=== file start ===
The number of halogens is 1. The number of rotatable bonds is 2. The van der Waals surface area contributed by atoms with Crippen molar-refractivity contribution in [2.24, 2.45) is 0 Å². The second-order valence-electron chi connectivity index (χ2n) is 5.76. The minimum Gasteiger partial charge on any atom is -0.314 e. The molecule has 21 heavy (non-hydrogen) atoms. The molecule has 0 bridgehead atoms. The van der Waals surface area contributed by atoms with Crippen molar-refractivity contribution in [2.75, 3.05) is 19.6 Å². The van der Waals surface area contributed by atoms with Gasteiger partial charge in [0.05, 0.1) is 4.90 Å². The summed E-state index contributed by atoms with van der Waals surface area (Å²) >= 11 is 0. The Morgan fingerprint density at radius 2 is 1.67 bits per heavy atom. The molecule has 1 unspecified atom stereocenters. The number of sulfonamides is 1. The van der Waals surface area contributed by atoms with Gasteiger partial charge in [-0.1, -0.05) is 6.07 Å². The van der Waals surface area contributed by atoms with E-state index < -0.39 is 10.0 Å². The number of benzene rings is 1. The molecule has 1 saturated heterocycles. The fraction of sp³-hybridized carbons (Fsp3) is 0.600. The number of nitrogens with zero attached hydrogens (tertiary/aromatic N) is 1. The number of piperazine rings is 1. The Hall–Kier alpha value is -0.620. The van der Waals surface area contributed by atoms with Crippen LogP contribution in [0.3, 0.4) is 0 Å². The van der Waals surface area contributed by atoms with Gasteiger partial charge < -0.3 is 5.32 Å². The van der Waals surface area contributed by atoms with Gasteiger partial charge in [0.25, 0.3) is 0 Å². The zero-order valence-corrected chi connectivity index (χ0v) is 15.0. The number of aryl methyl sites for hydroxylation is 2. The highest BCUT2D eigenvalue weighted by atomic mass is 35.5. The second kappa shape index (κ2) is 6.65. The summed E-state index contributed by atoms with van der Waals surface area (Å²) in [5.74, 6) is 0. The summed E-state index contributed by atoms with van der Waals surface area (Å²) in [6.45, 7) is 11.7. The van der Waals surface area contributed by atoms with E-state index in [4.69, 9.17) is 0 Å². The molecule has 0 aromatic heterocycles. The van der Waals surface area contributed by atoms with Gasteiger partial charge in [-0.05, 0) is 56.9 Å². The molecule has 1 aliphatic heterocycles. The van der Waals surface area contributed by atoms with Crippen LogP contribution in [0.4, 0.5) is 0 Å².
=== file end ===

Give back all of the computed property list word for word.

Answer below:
The number of halogens is 1. The number of rotatable bonds is 2. The van der Waals surface area contributed by atoms with Crippen molar-refractivity contribution in [2.24, 2.45) is 0 Å². The second-order valence-electron chi connectivity index (χ2n) is 5.76. The minimum Gasteiger partial charge on any atom is -0.314 e. The molecule has 21 heavy (non-hydrogen) atoms. The molecule has 0 bridgehead atoms. The van der Waals surface area contributed by atoms with Crippen molar-refractivity contribution in [2.75, 3.05) is 19.6 Å². The van der Waals surface area contributed by atoms with Gasteiger partial charge in [0.05, 0.1) is 4.90 Å². The summed E-state index contributed by atoms with van der Waals surface area (Å²) >= 11 is 0. The Morgan fingerprint density at radius 2 is 1.67 bits per heavy atom. The molecule has 1 unspecified atom stereocenters. The number of sulfonamides is 1. The van der Waals surface area contributed by atoms with Gasteiger partial charge in [-0.1, -0.05) is 6.07 Å². The van der Waals surface area contributed by atoms with E-state index < -0.39 is 10.0 Å². The number of benzene rings is 1. The molecule has 1 saturated heterocycles. The fraction of sp³-hybridized carbons (Fsp3) is 0.600. The number of nitrogens with zero attached hydrogens (tertiary/aromatic N) is 1. The number of piperazine rings is 1. The Hall–Kier alpha value is -0.620. The van der Waals surface area contributed by atoms with Crippen LogP contribution in [0.3, 0.4) is 0 Å². The van der Waals surface area contributed by atoms with Gasteiger partial charge < -0.3 is 5.32 Å². The van der Waals surface area contributed by atoms with Gasteiger partial charge in [0.25, 0.3) is 0 Å². The zero-order valence-corrected chi connectivity index (χ0v) is 15.0. The number of aryl methyl sites for hydroxylation is 2. The highest BCUT2D eigenvalue weighted by atomic mass is 35.5. The second kappa shape index (κ2) is 6.65. The summed E-state index contributed by atoms with van der Waals surface area (Å²) in [5.74, 6) is 0. The summed E-state index contributed by atoms with van der Waals surface area (Å²) in [6.45, 7) is 11.7. The van der Waals surface area contributed by atoms with E-state index in [4.69, 9.17) is 0 Å². The molecule has 0 aromatic heterocycles. The van der Waals surface area contributed by atoms with Gasteiger partial charge in [-0.05, 0) is 56.9 Å². The molecule has 1 aliphatic heterocycles. The van der Waals surface area contributed by atoms with Crippen LogP contribution in [0.4, 0.5) is 0 Å².